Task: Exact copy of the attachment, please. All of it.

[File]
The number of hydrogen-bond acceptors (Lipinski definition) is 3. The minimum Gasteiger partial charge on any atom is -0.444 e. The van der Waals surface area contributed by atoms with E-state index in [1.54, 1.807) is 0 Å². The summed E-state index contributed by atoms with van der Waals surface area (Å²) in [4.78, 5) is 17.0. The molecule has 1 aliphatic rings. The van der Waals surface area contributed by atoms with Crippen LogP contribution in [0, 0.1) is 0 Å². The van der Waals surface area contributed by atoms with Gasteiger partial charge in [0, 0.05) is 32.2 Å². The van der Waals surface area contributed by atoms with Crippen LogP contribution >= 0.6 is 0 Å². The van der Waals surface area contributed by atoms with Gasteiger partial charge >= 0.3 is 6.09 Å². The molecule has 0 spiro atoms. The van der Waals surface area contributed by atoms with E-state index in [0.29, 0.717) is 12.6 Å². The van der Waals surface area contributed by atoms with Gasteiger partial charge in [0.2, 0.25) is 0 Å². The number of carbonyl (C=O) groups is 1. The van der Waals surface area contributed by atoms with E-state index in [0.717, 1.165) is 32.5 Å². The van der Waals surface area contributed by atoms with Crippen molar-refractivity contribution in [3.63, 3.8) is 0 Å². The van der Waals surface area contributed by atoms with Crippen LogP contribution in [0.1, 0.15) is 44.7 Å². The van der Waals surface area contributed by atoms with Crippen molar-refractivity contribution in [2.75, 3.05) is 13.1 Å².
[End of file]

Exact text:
The number of hydrogen-bond acceptors (Lipinski definition) is 3. The minimum Gasteiger partial charge on any atom is -0.444 e. The van der Waals surface area contributed by atoms with E-state index in [1.54, 1.807) is 0 Å². The summed E-state index contributed by atoms with van der Waals surface area (Å²) in [4.78, 5) is 17.0. The molecule has 1 aliphatic rings. The van der Waals surface area contributed by atoms with Crippen LogP contribution in [0, 0.1) is 0 Å². The van der Waals surface area contributed by atoms with Gasteiger partial charge in [0, 0.05) is 32.2 Å². The van der Waals surface area contributed by atoms with Crippen LogP contribution >= 0.6 is 0 Å². The van der Waals surface area contributed by atoms with Gasteiger partial charge >= 0.3 is 6.09 Å². The molecule has 0 spiro atoms. The van der Waals surface area contributed by atoms with E-state index in [0.29, 0.717) is 12.6 Å². The van der Waals surface area contributed by atoms with Gasteiger partial charge in [0.2, 0.25) is 0 Å². The number of carbonyl (C=O) groups is 1. The van der Waals surface area contributed by atoms with E-state index in [0.717, 1.165) is 32.5 Å². The van der Waals surface area contributed by atoms with Crippen molar-refractivity contribution in [3.63, 3.8) is 0 Å². The van der Waals surface area contributed by atoms with Crippen LogP contribution in [0.1, 0.15) is 44.7 Å². The van der Waals surface area contributed by atoms with Crippen molar-refractivity contribution in [2.75, 3.05) is 13.1 Å².